- Beta-alanine: As a byproduct of Candida, beta-alanine may be elevated with SIFO.
- Secretory IgA: This marker can be tested via blood or stool. When it’s low, it can indicate SIFO. Secretory IgA is a marker of gut secretory immunity and barrier function. It’s also the main immunoglobulin found in mucous secretions and protects against potentially pathogenetic microbes due to its ability to resist degradation by enzymes and survive in harsh environments such as the GI and respiratory tracts. Secretory IgA is the first line of defense against bacteria, food residues, yeast, and parasites. Lifestyle and nutritional factors can also influence secretory IgA levels. Choline, essential fatty acids, glutathione, glycine, phosphatidylcholine, vitamin C, and zinc are all needed for efficient production.
The Candida Questionaire
The Candida Questionaire is another potential option for gathering clinical evidence for SIFO diagnosis. Not all SIFO cases are caused by Candida overgrowth so this method isn’t 100% reliable but may help with diagnostic criteria.
Each of the 11 questions below has different point totals. For every question answered “yes”, add the corresponding point value for that question. For every question answered “no”, don’t add any points.
- Have you taken prolonged or multiple courses of antibacterial/antibiotic drugs? (4 points)
- Have you experienced recurring urinary, vaginal, or prostate infections? (3 points)
- Do you feel chronically ill but haven’t discovered the root cause? (2 points)
- Are you experiencing any hormone imbalances including PMS, menstrual irregularities, sugar cravings, sexual dysfunction, fatigue, or low body temperature? (2 points)
- Are you sensitive to tobacco smoke, fragrances, and/or other chemical smells? (2 points)
- Are you experiencing any concentration or memory problems? Do you have brain fog or find yourself disassociated at times? (2 points)
- Have you taken prolonged courses of steroids and/or taken oral contraceptives for more than three years? (2 points)
- Do you have any food sensitivities or foods that trigger your GI symptoms? (1 point)
- Do you have constipation, diarrhea, bloating, and/or abdominal pain? (1 point)
- Are you experiencing any skin issues such as itching, burning, tingling, dryness, and/or rashes? (1 point)
- When you wake up in the morning, do you have a white coating on your tongue? (1 point)
- Women: You may have Candida overgrowth if your score is 10 or higher. If your score is 13 or higher, it’s very likely that Candida overgrowth is causing your symptoms.
- Men: You may have Candida overgrowth if your score is 8 or higher. If your score is 11 or higher, it’s very like that Candida overgrowth is causing your symptoms.
Since it’s not uncommon for individuals to have both SIBO and SIFO, those embarking on SIBO treatment without addressing SIFO first often experience issues when trying the Elemental Diet. The Elemental Diet is 80-84% effective for eradicating all three types of SIBO: hydrogen, methane, and hydrogen sulfide. If you tried the Elemental Diet and it worsened your symptoms, SIFO could be the culprit. While the Elemental Diet can be quite effective for SIBO, it can worsen SIFO by providing some of the food sources needed for the fungal strains overgrown in the small intestinal tract.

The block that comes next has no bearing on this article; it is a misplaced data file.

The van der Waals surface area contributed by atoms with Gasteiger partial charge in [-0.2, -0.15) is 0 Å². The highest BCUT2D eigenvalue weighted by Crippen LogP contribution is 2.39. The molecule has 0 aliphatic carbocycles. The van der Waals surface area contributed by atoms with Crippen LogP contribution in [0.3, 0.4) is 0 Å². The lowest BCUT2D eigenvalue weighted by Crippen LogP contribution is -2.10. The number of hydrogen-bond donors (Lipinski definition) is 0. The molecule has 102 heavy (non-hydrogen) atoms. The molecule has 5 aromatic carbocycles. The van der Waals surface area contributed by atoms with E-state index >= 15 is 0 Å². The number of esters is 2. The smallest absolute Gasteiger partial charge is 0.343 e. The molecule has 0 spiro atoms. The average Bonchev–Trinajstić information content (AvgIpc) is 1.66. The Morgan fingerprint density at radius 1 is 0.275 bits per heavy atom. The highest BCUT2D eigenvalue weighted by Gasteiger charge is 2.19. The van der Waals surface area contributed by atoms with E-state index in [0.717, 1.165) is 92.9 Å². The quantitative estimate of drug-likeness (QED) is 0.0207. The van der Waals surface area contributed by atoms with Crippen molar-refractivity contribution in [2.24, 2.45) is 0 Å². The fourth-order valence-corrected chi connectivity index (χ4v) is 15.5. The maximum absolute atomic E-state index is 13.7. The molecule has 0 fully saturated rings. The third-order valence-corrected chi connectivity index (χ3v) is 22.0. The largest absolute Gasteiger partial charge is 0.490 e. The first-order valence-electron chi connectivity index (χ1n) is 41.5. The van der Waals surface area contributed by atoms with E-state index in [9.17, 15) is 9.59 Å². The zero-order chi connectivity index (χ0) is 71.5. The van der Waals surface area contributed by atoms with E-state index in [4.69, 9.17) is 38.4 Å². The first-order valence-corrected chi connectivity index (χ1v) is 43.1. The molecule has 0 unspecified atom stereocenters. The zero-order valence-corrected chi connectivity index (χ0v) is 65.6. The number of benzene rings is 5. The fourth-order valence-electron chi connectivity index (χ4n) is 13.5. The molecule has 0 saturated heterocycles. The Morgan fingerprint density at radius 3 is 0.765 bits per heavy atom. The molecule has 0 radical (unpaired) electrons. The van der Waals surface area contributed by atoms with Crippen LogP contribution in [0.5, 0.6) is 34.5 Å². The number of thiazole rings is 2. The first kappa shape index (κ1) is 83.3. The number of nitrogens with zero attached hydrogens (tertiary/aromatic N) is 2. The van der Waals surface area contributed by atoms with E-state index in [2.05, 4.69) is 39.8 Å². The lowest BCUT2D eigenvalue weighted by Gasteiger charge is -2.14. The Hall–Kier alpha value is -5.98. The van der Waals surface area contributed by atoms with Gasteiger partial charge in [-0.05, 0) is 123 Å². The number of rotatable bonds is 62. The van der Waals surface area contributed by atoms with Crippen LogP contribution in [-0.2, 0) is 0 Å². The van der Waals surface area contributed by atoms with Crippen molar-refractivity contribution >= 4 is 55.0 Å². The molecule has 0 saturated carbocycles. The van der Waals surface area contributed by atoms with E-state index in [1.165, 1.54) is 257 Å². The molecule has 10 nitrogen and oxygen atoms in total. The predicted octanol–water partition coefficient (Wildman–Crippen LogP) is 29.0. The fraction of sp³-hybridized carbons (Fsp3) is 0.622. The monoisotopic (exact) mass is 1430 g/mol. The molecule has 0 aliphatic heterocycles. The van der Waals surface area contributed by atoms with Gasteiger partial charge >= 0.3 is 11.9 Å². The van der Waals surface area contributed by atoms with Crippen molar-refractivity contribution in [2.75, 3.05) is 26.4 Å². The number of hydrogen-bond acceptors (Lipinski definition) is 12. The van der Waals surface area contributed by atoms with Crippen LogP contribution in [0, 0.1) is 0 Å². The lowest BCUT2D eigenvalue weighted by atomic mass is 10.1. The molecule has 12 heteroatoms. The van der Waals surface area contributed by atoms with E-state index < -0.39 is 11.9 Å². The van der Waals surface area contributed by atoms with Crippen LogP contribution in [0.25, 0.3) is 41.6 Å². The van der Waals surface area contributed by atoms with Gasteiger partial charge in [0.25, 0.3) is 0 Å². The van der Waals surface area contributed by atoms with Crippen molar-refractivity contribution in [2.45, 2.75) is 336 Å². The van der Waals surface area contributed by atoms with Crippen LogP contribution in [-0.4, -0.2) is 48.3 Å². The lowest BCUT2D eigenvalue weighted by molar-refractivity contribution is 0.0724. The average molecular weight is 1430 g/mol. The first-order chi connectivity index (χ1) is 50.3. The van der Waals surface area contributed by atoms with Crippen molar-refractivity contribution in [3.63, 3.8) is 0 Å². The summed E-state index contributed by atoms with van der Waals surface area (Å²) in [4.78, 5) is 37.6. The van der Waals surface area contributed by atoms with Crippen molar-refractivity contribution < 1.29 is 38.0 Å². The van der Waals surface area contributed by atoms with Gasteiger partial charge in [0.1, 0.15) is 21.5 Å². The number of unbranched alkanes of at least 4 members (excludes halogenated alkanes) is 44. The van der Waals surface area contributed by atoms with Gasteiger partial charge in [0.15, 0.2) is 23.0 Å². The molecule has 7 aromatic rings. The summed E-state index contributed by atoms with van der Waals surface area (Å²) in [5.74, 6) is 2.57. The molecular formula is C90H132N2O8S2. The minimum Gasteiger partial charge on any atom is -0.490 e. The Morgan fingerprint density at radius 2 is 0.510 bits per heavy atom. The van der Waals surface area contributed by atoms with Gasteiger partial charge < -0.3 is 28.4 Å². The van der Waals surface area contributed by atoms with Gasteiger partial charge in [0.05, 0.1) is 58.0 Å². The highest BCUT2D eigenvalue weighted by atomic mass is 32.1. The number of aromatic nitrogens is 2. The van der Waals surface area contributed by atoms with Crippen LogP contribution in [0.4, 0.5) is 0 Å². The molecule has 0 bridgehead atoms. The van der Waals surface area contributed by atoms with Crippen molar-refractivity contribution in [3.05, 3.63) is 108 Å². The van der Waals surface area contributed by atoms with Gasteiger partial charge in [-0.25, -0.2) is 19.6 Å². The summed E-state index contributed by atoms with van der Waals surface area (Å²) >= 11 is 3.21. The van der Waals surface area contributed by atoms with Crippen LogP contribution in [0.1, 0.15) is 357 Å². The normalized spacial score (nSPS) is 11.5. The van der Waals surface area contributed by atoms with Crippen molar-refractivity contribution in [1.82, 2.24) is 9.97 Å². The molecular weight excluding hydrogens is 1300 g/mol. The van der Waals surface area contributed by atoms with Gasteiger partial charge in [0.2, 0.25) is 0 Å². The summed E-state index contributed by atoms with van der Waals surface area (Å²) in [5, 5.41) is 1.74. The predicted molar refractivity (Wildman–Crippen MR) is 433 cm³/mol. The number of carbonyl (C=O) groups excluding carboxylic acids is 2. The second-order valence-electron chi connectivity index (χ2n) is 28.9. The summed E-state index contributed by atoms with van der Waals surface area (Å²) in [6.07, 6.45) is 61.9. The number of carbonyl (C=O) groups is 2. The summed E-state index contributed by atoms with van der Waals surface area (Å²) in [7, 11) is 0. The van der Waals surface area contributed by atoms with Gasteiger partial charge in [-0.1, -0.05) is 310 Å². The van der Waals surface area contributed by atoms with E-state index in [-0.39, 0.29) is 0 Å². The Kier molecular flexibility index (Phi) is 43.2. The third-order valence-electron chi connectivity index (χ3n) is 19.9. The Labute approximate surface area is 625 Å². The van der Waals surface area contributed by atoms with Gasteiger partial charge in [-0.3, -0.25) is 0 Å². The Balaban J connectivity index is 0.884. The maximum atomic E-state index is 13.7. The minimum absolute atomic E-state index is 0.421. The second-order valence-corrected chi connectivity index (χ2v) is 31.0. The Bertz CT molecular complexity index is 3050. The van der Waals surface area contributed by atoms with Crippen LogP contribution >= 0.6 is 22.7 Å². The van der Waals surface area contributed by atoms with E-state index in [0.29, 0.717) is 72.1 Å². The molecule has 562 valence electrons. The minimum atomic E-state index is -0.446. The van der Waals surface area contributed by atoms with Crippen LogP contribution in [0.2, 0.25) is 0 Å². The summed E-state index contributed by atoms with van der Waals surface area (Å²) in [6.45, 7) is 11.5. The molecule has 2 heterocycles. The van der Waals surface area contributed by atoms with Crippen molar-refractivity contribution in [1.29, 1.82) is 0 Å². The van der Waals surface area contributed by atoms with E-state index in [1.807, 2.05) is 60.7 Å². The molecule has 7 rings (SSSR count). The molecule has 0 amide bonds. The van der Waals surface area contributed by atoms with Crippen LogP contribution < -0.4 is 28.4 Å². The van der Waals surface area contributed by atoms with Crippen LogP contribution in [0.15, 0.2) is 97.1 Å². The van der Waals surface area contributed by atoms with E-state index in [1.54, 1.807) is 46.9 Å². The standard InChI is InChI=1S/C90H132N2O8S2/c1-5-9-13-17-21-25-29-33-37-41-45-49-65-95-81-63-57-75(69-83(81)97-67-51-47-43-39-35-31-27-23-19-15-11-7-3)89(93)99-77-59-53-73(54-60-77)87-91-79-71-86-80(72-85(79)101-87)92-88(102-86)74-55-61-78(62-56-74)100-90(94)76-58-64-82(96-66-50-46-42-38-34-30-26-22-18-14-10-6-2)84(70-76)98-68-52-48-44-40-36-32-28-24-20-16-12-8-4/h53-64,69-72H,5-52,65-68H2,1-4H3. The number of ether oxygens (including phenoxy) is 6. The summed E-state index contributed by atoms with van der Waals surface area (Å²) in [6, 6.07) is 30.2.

However, individuals with histamine intolerance or dairy intolerances may not tolerate the Elemental Diet due to some of the common ingredients such as dextrose, maltodextrin, and whey protein isolate. Make sure to review ingredients before trying the Elemental Diet in order to minimize variables if you experience any symptoms. For those that have been on the carnivore diet for more than six months, have ruled out other root causes such as environmental illness, and are still experiencing GI symptoms or can’t tolerate reintroducing new foods, you may want to look into SIFO.
SIFO and CIRS
As CIRS causes the body to be immunocompromised, excess yeast and fungus can lead to fungal overgrowth from environmental sources. Since the immune system is mainly in the digestive system– 70% to 80% of the body’s immune system is in the small intestine, those suffering from CIRS often experience a vicious cycle. The gut is impaired with low melanocyte-stimulating hormone (MSH). MSH is an essential hormone with a variety of roles including supporting intestinal lining integrity– low MSH can lead to leaky gut which further weakens and deregulates the immune system. Low MSH in CIRS patients is due to the downstream effects of the biotoxin pathway along with SIFO and potentially SIBO (it’s common for CIRS patients to have both SIFO and SIBO) which further impairs the immune system. When the immune system is impaired, the gut can’t heal properly.
Removing yourself from exposure and staying in a clean environment is the first step in the Shoemaker Protocol for treating CIRS and is essential for this population that’s also dealing with SIFO. In order to achieve root-cause healing for SIFO, a clean environment combined with dietary and lifestyle recommendations and a comprehensive SIFO treatment protocol are required.
SIFO and Gut Disease
As mentioned above, a recent study found that SIFO may be the root cause of over 25% of IBS patients. High levels of Candida have also been associated with the following conditions:
As more research is conducted on SIFO, it’ll be interesting to see if this could be the potential root cause for other gut conditions as well.
How Do You Prevent SIFO?
For those interested in preventing SIFO, here are our recommendations:
- Diet: A diet low in processed foods and sugars is ideal. High carbohydrate diets should also be avoided.
- Probiotics: Taking an occasional high-quality probiotic can help support proper gut function.
- Stomach acid: Make sure you have enough stomach acid production. Consider a betaine HCl supplement or digestive bitters for stimulating stomach acids. Stop the use of acid-reducing medications such as antacids and PPIs.